What Is a Good Student Discount?

The term good student discount refers to an auto insurance policy discount available to young drivers who earn good grades in school. This discount assumes that young drivers who are responsible when it comes to their studies are more likely to be responsible drivers. As a result, they deserve to pay lower insurance premiums since they are less likely than teens with poor grades to file a claim with their insurance company. A good student discount provides an incentive to do well in school, as teenagers face some of the highest insurance premiums.

Key Takeaways

  • Good student discounts reward high-school and college-age drivers who earn good grades with lower premiums on their car insurance.
  • Individual insurance companies that offer good student discounts set their own guidelines for the level of the discount and requisite grade-point average.
  • Premiums are generally higher for young males because they tend to be riskier drivers than young females.
  • Completing driver education, driving safely, avoiding accidents and traffic violations, and piggybacking on a parent's policy are all good ways for young drivers to keep their premiums low.

Understanding the Good Student Discount

Consumers purchase auto insurance policies to protect themselves against damages that stem from crashes and other events. Policyholders are required to pay regular premiums in order to receive coverage. Drivers can file claims to mitigate the costs associated with repairs and vehicle replacement in the event of an accident. Insurance is mandatory in every state except for New Hampshire and Virginia.

Some insurance companies offer a variety of discounts based on a number of factors, including good student discounts. Companies that offer this program set their own guidelines, including the age range that discounts are offered, the minimum grade point average needed to qualify, and any terms that may disqualify a student during a period of insurance.

Good student discounts—and any other applicable rebates—are a boon to teens and parents in the United States, as teenagers are charged some of the highest insurance premiums compared to other age groups. That's because young drivers lack driving experience, are more likely to get into car accidents and commit traffic violations.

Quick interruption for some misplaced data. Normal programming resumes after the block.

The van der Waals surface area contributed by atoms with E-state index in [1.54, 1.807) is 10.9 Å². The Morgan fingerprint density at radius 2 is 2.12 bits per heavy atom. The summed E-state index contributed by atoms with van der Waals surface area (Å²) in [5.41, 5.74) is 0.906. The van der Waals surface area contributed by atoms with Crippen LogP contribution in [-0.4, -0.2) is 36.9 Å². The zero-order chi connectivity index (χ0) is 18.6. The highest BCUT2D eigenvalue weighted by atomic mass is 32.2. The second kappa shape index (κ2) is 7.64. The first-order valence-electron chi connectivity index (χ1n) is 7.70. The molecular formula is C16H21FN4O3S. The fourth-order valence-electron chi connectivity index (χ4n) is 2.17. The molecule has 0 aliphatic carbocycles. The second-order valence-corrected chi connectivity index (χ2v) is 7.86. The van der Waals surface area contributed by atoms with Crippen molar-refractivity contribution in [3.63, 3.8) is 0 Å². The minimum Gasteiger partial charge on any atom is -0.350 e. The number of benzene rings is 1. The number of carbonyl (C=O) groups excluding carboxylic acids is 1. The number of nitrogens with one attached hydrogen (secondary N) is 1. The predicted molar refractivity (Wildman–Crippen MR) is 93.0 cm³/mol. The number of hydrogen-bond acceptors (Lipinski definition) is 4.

Policyholders may need to provide proof of eligibility in order to receive or continue receiving a good student discount. For instance, the insurance company may require a school transcript or a report card. For homeschooled students who can’t show a traditional report card, insurers may allow alternative proof, such as SAT scores that are in the top 20% of the national average. As such, good student discounts not only incentivize students to do well in school, they also them and/or their parents save money.

Some good student discount programs may be combined with others, including driver's education discounts and rebates when students are away at school.

Special Considerations

While a good student discount is helpful, insurers say the best way for young drivers to keep their premiums low is through safe driving. Avoiding accidents and traffic violations means avoiding the steep increase in premiums that can accompany these events. Being added to a parent’s policy rather than having one’s own policy can also save young drivers money through the multi-car discount.

Contrary to most people's belief that men pay more than women do for auto insurance, a 2017 study by the Consumer Federation of America found that the reverse is often true. However, the CFA also found that premiums for 20-year-old women were generally lower than for 20-year-old men. Young men are simply riskier drivers. In one study that analyzed gender and age differences in fatal crashes, male drivers between 15 and 19 were more likely than female drivers of the same age to be: 

  • Involved in fatal crashes
  • Speeding and driving outside their lane at the time of the crash
  • Drinking alcohol and driving recklessly
  • Charged with a serious violation, such as hit-and-run or manslaughter

Male teens also tend to drive with more passengers in their cars. And compared with other age groups, teens and young adults often have the lowest rates of seat-belt use. In 2019, 43.1% of U.S. high school students did not always wear a seat belt when riding as passengers.

The following additional tips to keep premiums down for young drivers

  • Choose a safe vehicle with electronic stability control
  • Opt for higher deductibles
  • Complete driver’s education
  • Leave your car behind when you go to college

You can also look into graduated driver licensing systems, which provide longer practice periods, limit driving under high-risk conditions for newly licensed drivers, and require greater participation from parents as their teens learn to drive. Research suggests that GDL systems, available in all states, can reduce both overall crashes and fatal crashes among 16-year-olds. 

Examples of Good Student Discounts

One insurer may offer a 25% discount on premiums to full-time high school and college students who earn good grades—a B average or higher—until age 25. Another insurer may offer a 15% good student discount to unmarried drivers with at least a 3.0-grade point average in high school or college. GEICO, for instance, offers up to 15% on certain coverages for full-time students between the ages of 16 and 24 with a B average or better.